Western blotting assay

Tissues were lysed in RIPA buffer (Solarbio, Beijing, China) containing 1 mmol/l PMSF (Solarbio, Beijing, China), and proteins were collected by centrifugation at 12000 g at 4 °C for 10 min. Protein concentrations were determined using the BCA protein assay kit (Beyotime, Shanghai, China). Equal amounts of protein (20 μg) were separated by 10% sodium dodecyl sulfate-polyacrylamide gel electrophoresis and then transferred to polyvinylidene difluoridemembranes (Millipore, MA, USA). Membranes were blocked for 2 h with 5% skim milk in PBS containing Tween-20 (PBST), and then incubated overnight at 4 °C with rabbit monoclonal anti-AKR1B10 antibody (1:1000; Abcam, Cambridge, USA). GAPDH was also detected to serve as an internal control. After 3 washes in PBST for 5 min each, membranes were incubated for 2 h at room temperature with goat anti-rabbit horseradish peroxidase-conjugated antibody (1:5000; Abcam, Cambridge, USA). Bands were visualized using an Enhanced Chemiluminescence kit (Beyotime, Shanghai, China). All experiments were carried out 3 times.

Statistical analysis

To minimize the risk of bias, blinding of outcome assessors and data analysts was carried out during the processes of outcome assessment and data analysis. Statistical analyses were carried out with SPSS 19.0 (IBM, USA), and P < 0.05 was considered significant. Continuous data were expressed as mean ± SD and compared between groups using Student’s t test. Categorical data were analyzed using 2-sided chi-square test or Fisher’s exact test, as appropriate. The Kaplan–Meier method was used to calculate DFS and OS, and differences in survival curves between groups were compared using the log-rank test. Independent predictors of early tumor recurrence or OS in patients with HCC after liver resection were explored using multivariate analysis based on Cox proportional hazards regression model.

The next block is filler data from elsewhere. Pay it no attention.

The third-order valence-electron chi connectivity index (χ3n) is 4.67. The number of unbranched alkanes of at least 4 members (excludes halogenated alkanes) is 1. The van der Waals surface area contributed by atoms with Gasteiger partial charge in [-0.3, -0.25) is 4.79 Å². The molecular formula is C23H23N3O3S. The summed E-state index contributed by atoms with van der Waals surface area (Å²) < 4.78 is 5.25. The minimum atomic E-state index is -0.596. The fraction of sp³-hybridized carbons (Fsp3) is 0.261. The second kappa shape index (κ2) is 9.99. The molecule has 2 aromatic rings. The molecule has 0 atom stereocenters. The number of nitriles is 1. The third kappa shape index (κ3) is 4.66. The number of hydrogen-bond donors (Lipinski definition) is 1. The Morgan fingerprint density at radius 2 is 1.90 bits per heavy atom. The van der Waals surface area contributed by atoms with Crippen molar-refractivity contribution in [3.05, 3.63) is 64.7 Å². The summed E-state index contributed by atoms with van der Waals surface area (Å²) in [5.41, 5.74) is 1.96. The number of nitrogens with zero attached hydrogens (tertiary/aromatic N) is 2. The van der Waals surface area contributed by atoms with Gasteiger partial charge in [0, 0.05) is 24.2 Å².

Additional Information

How to cite this article: Wang, Y.-Y. et al. High expression of AKR1B10 predicts low risk of early tumor recurrence in patients with hepatitis B virus-related hepatocellular carcinoma. Sci. Rep. 7, 42199; doi: 10.1038/srep42199 (2017).

Publisher's note: Springer Nature remains neutral with regard to jurisdictional claims in published maps and institutional affiliations.

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Acknowledgements

This work was supported by grants to Le-Qun Li from the National Natural Science Foundation of China (81260088) and the Scientific Research and Technical Development Project of Guangxi Province (14124003-4), and by grants to Lu-Nan Qi from the National Natural Science Foundation of China (81502533) and the Natural Science Foundation of Guangxi Province (2013GXNSFBA019196).

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W.Y.-Y., Q.L.-N., and L.L.-Q. conceived the study; W.Y.-Y. and Q.H.-G. collected the tissue specimens; W.Y.-Y., Q.H.-G., Z.J.-H., Y.J.-Z., L.S.-D., M.L. conducted qRT-PCR, immunohistochemistry, and Western blotting; W.Y.-Y. and Q.L.-N. analyzed the data; W.Y.-Y. drafted the manuscript; L.L.-Q., Q.L.-N., Z.J.-H., X.B.-D. and Y.X.-M. reviewed the manuscript. All authors read and approved the final manuscript.

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Correspondence to Le-Qun Li or Xue-Mei You.

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Wang, YY., Qi, LN., Zhong, JH. et al. High expression of AKR1B10 predicts low risk of early tumor recurrence in patients with hepatitis B virus-related hepatocellular carcinoma. Sci Rep 7, 42199 (2017). https://doi.org/10.1038/srep42199